However, sometimes when a keyboard is inaccessible (on the treadmill, in the shower, on the loo), I wind up coming up with entire scenes, sometimes whole pages of dialogue and narration, and I do wish I had Dragon available just to get it down before it gets away.

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I don't think my handwriting ever progressed beyond chicken-scratch! That's why I have to take my time when I type it out, because I often find myself trying to figure out what I wrote! :) –  Steven Drennon Oct 13 '11 at 11:35
    
I haven't gotten compliments on my handwriting since my first-grade teacher saw a page of my penmanship workbook (I think it was N) and literally gasped out loud in front of the entire class "Is this YOURS? I can't believe it!" and put five stars on it. I had never done anything so neatly before, and it's been all downhill ever since. :) –  Lauren Ipsum Oct 13 '11 at 12:20

I oscillate between handwriting and typing. I find handwriting preferable for first drafts or for getting ideas out, as I can simply scribble on the nearest piece of paper or notebook, have arrows going everywhere - it's beautifully unstructured. I like it for first drafts as well for the same reason as Steven - it slows down my thought processes, which I find gives me greater insight to the scene I'm writing. Not to mention, there's just something organic about the scratching of pen on paper. It's definitely messy, though, and my pages are always full of scratched out sentences, inserted text and arrows everywhere.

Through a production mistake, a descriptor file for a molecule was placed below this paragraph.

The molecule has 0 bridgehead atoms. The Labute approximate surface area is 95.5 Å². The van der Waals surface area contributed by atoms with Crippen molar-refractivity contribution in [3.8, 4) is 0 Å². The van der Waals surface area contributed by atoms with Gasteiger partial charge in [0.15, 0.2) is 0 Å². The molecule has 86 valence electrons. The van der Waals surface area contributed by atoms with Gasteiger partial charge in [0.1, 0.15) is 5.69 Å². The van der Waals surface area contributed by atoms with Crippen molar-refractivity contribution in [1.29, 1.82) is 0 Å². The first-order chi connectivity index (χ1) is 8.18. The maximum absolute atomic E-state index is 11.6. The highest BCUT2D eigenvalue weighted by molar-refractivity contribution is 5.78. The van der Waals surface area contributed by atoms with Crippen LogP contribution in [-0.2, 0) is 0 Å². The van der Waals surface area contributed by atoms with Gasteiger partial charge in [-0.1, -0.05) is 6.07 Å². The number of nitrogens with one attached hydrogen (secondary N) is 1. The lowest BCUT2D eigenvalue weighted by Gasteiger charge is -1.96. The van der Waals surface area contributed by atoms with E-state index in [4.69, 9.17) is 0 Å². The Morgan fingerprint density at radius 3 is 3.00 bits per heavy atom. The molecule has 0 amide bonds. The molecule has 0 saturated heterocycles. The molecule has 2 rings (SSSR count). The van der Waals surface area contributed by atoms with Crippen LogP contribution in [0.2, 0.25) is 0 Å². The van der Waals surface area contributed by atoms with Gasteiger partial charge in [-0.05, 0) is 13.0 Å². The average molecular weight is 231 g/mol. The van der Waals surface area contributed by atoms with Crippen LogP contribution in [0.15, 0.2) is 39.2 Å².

However, if I already have a scene in mind and I know pretty much where I want to go, I will type it out. It's faster and I can get feedback more quickly and easily. I also use it when I want to braindump in a stream-of-consciousness fashion. Again, fast and easy to keep up with everything I'm thinking, though you end up with a huge block of text.

I've never dictated because I find it more distracting when it gets scattered words wrong. If we talk about just recording yourself speaking, I can't do that either as I need a visual medium in order to think properly.

As always, your mileage may vary.

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I like the idea of writing as a visual medium a lot too. As for dictation, I still have a fanciful idea that one day we will be able to speak naturally and have a transcription app quickly and accurately do its job without referring back to a server. In the right mind set, are we not just as imaginative speaking? With or without a few beers. :) –  Robert Mark Bram Oct 13 '11 at 5:43